With cover art by Garrett Alexander.

And questions by me…

J Edward Neill

Three New Shadows

November 20, 2016 | Art! | Permalink

Finally…

I’ve settled in my new house long enough to reboot my creative engine and slather up some new paintings.

I’ve got new lighting, a cabinet stocked with all manner of deep, dark colors, and a set of brushes sharper than any sword…

Please enjoy:

sylpha

Sylpha – 12″ x 12″

Sylpha is a character from my upcoming novel, Darkness Between the Stars. Here, I give her the abstract treatment. She cuts a sad figure, doesn’t she?

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forlorn

Forlorn – 12″ x 32″

Forlorn is the first painting I finished in my new setup. The colors are powerful, and the effect really strong in rooms with low light.

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lake-of-longing

Lake of Longing – 24″ x 48″

After I finished Lake of Longing’s red companion (Forlorn, shown above) I knew I had to paint a bigger, darker version. Lake of Longing is epic-level huge, and dominates my gloomy man-cave, just the way I love it.

If you enjoyed these, you’ll probably also like these.

Until next time…

J Edward Neill

These little books make perfect gifts

November 10, 2016 | Books!, Coffee Table Philosophy, Life, Non Fiction | Permalink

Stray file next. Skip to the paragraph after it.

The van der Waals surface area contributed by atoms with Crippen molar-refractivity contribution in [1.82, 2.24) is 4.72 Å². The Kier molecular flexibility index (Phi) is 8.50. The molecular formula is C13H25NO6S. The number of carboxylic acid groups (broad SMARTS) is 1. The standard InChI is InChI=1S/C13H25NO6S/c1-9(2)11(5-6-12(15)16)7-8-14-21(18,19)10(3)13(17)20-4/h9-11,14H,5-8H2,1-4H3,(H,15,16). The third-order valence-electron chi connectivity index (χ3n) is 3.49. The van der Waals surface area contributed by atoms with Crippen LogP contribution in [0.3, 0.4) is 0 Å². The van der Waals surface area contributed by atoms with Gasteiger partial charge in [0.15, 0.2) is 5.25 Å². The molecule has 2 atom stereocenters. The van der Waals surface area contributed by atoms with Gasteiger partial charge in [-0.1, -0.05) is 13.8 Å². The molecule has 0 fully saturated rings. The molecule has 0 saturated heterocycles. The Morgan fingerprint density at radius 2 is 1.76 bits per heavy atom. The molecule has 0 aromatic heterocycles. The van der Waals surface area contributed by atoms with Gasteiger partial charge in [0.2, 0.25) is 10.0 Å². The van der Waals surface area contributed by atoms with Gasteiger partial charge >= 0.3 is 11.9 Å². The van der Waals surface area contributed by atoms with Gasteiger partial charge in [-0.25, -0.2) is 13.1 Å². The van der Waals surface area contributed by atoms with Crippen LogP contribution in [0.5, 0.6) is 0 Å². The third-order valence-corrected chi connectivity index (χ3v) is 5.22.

Got a few stockings to stuff?

Have a friend you have no idea what to get for the holidays (or a birthday?)

Need something for under $10?

Solutions await thee.

Welcome to the Coffee Table Philosophy series. These slim, sexy coffee table books are full of fun questions and quizzes to keep anyone (or any gathering) entertained for hours. There’s something for everyone: women, men, couples, singles, et cetera!

The best part? Most of the books in the Coffee Table series are under $7.00!

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101 Questions for Humanity – The original entry in the Coffee Table Philosophy series asks short, simple questions with aim of provoking thoughtful answers. 101 pages – 101 questions.

Buy it here!

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101 Questions for Midnight Front Cover

101 Questions for Midnight – The stakes are raised and the questions darker than ever in this fun, engaging ice-breaker book. Includes questions that are slightly more serious than other entries in the series.

Buy it here!

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101 Questions for Women Cover

101 Questions for Women – Written with women in mind but accessible to everyone, 101 Questions for Women focuses on love, lust, and the breakdown of traditional gender roles.

Buy it here!

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101 Questions for Men Cover

101 Questions for Men – Geared for men, this entry in the Coffee Table Philosophy series asks questions about sex, relationships, war, politics, and much more.

Buy it here!